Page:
Garrett Atkins made $4,837,500 in 2008 (and is not currently under contract)
Huston Street made $3,300,000 in 2008 (and is not currently under contract), both signing to avoid arbitration.

So that's taking on - at the minimum - $8,137,500 in salary, but sure to go up in 2009.

Jose Valverde made $4,700,000 and is eligible for arbitration in 2009.
Ty Wigginton made $4,350,000 and is eligible for arbitration in 2009.

It's doubtful that the Rockies would want to take on the salaries, but with the Rockies likely losing Fuentes and waiting for offers on Street, you never know. And what do you call a blog that doesn't start baseless rumors? Boring.

Valverde doesn't have much of a sample size, but since 2006 Valverde has pitched in 9 games at Coors Field, giving up no homers and posting a 2.55 ERA.

If the Astros are planning on cutting payroll to accommodate other players' escalating salaries, then this doesn't make much sense. Especially since $3.5 million is a lot to pay LaTroy Hawkins to pitch in the 7th inning, they could be setting him up to close.

What do you think?

Tuesday, November 18, 2008

Andy Pettitte (does not) heart the Astros

One of the brothers Hendricks says Pettitte will not take a pay cut from his 2008 $16 million salary. Bye bye, Astros.

Monday, November 17, 2008

From Rob Neyer...

Congratulations to Albert Pujols. The League's best player for a 4th place team. 2-time MVP.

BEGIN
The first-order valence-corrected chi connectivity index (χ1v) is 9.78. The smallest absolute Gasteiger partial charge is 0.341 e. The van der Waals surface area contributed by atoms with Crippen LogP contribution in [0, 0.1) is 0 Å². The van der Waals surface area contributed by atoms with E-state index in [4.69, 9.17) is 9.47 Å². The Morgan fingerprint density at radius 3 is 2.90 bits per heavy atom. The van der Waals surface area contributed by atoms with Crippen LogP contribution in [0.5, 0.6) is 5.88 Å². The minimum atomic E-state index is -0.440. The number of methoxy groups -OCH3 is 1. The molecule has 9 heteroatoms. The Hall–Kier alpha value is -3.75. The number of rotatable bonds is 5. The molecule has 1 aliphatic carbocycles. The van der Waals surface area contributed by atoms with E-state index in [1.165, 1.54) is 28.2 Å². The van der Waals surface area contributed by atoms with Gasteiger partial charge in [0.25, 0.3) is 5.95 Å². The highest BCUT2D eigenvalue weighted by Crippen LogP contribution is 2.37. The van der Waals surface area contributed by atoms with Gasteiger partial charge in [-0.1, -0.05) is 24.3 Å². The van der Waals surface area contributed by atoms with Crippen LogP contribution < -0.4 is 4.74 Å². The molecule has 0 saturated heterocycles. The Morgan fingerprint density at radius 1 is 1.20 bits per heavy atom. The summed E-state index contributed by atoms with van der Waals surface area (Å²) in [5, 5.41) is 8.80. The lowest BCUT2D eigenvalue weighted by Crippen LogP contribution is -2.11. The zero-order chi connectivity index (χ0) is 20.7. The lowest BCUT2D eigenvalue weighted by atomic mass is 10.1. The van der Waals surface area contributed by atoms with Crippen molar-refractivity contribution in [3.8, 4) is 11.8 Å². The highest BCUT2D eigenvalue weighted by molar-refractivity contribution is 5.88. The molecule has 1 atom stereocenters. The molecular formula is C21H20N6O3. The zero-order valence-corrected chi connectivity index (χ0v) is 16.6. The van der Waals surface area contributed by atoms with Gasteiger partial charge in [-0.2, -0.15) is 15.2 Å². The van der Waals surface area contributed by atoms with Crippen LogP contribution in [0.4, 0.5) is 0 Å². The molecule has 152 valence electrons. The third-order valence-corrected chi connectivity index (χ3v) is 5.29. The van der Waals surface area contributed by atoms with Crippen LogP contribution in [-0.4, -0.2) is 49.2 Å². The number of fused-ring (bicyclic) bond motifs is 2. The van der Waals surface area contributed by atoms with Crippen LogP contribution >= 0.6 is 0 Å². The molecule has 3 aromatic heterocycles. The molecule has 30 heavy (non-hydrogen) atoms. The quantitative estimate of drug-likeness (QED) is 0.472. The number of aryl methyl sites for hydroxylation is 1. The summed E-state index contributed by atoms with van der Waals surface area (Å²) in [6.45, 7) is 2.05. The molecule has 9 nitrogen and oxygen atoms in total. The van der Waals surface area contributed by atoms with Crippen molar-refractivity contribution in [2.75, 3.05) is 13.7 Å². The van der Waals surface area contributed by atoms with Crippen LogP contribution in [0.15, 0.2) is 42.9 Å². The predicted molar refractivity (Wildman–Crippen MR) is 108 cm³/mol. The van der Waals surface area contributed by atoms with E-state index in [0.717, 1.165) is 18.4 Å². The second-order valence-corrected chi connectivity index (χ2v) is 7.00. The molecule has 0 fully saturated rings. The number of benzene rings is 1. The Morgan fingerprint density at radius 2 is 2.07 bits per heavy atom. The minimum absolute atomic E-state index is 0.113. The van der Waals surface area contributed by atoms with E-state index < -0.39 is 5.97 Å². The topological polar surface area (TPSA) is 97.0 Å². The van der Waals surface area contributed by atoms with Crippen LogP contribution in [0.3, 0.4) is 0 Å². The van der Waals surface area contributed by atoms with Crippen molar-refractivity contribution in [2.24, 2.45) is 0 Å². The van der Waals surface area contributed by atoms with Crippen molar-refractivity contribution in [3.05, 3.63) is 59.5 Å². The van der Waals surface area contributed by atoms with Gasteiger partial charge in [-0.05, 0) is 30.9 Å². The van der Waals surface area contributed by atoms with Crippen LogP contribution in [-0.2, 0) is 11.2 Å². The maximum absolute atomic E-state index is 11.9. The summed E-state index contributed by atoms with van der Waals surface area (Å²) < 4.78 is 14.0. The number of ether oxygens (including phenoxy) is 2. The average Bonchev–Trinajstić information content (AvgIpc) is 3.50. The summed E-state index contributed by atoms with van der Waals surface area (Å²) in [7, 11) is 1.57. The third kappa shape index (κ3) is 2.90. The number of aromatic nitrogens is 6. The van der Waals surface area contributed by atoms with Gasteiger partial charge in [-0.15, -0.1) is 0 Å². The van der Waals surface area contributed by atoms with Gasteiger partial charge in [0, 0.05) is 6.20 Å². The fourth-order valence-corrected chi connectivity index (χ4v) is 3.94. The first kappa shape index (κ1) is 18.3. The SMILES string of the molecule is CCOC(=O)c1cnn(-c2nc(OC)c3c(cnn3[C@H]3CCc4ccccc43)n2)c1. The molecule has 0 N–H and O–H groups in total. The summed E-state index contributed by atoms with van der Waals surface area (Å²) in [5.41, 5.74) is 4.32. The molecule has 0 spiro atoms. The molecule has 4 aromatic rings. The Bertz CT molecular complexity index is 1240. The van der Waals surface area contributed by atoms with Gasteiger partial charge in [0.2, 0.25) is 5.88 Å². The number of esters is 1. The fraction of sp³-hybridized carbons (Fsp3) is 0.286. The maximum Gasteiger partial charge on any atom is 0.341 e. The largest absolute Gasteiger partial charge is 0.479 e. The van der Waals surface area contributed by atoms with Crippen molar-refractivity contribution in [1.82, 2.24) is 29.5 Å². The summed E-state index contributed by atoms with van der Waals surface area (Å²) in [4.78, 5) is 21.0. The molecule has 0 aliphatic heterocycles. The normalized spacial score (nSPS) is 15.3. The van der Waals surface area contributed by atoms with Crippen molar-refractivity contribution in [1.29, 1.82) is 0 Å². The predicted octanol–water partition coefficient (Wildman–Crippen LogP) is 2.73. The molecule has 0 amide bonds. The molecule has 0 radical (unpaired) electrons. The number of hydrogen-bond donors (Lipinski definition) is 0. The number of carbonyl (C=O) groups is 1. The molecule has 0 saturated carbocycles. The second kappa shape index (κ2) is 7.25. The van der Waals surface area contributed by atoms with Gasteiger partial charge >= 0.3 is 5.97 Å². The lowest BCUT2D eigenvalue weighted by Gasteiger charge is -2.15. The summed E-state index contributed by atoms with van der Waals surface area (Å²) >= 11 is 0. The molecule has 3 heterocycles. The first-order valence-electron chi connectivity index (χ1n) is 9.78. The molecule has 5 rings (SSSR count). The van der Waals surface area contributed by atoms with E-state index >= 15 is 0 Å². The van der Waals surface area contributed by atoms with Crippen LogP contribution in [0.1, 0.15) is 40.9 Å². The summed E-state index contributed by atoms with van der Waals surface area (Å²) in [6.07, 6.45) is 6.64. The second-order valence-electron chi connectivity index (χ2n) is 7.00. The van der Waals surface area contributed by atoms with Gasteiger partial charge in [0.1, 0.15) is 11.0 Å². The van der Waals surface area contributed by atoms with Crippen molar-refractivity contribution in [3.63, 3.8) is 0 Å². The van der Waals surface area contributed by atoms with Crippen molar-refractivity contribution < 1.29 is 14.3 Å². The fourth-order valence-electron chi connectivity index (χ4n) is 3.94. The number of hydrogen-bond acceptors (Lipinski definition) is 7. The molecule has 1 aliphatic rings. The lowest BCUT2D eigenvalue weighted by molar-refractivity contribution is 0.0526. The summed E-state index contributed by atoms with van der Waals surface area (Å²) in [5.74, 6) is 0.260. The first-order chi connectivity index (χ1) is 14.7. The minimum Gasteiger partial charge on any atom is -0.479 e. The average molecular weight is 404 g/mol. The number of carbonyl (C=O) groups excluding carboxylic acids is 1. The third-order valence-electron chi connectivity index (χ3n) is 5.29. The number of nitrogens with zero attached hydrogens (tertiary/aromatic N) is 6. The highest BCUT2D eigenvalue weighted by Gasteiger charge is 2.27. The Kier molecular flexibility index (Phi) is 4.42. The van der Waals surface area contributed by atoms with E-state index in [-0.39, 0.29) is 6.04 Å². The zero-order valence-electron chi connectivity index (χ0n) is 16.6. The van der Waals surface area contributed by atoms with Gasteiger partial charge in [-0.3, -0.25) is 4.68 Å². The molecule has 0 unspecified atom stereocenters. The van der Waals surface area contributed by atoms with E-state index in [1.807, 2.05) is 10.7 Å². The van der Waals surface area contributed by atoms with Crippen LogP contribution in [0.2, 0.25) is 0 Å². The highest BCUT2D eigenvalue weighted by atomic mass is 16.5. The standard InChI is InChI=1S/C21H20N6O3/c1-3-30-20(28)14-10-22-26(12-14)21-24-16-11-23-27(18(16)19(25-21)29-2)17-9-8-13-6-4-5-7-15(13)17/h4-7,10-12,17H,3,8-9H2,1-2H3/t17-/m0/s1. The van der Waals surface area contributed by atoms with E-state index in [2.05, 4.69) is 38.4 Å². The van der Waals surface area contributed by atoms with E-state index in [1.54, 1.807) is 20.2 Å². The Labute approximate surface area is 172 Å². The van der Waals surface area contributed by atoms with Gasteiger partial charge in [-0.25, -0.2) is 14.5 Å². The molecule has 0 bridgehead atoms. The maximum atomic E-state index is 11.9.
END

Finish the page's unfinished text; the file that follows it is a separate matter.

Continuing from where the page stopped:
This is from Rob Neyer's blog today...

Pujols' statistics are so impressive that he was always going to be the most popular choice from a non-playoff team. But must he be the only popular choice? Lance Berkman's totals weren't as impressive as Pujols', but Berkman's clutch performance was even more impressive. When games were late and close -- in the seventh inning or later, with his team tied, ahead by one, or with the tying run at least on deck -- Berkman batted .354/.447/.823, with 10 homers in only 79 at-bats. Those numbers are what push Berkman slightly ahead of Pujols in Win Probability Added, which is about as good a measure of value as you'll find. At least purely in terms of hitting.

Here's how the voting shook out:

1. Pujols, 369 votes (18 first place votes)
2. Ryan Howard, 308 (12)
3. Ryan Braun, 139
4. Manny Ramirez!, 138
5. Lance Berkman, 126
6. CC Sabathia, 121
7. David Wright, 115
8. Brad Lidge, 104
9. Carlos Delgado, 96
10. Aramis Ramirez, 66
11. Hanley Ramirez, 55
12. Chipper Jones, 44
13. Geovany Soto, 41
14. Johan Santana, 30
15. Chase Utley, 30
16. Ryan Ludwick, 17
17. Brandon Webb, 14
18. Adrian Gonzalez, 13
19. Matt Holliday, 13
20. Prince Fielder, 11
21. Derrek Lee, 10
22. Carlos Beltran 10
23. Tim Lincecum, 9
24. Jose Reyes, 3
25. Jose Valverde, 3
26. Stephen Drew, 2
27. Nate McClouth, 1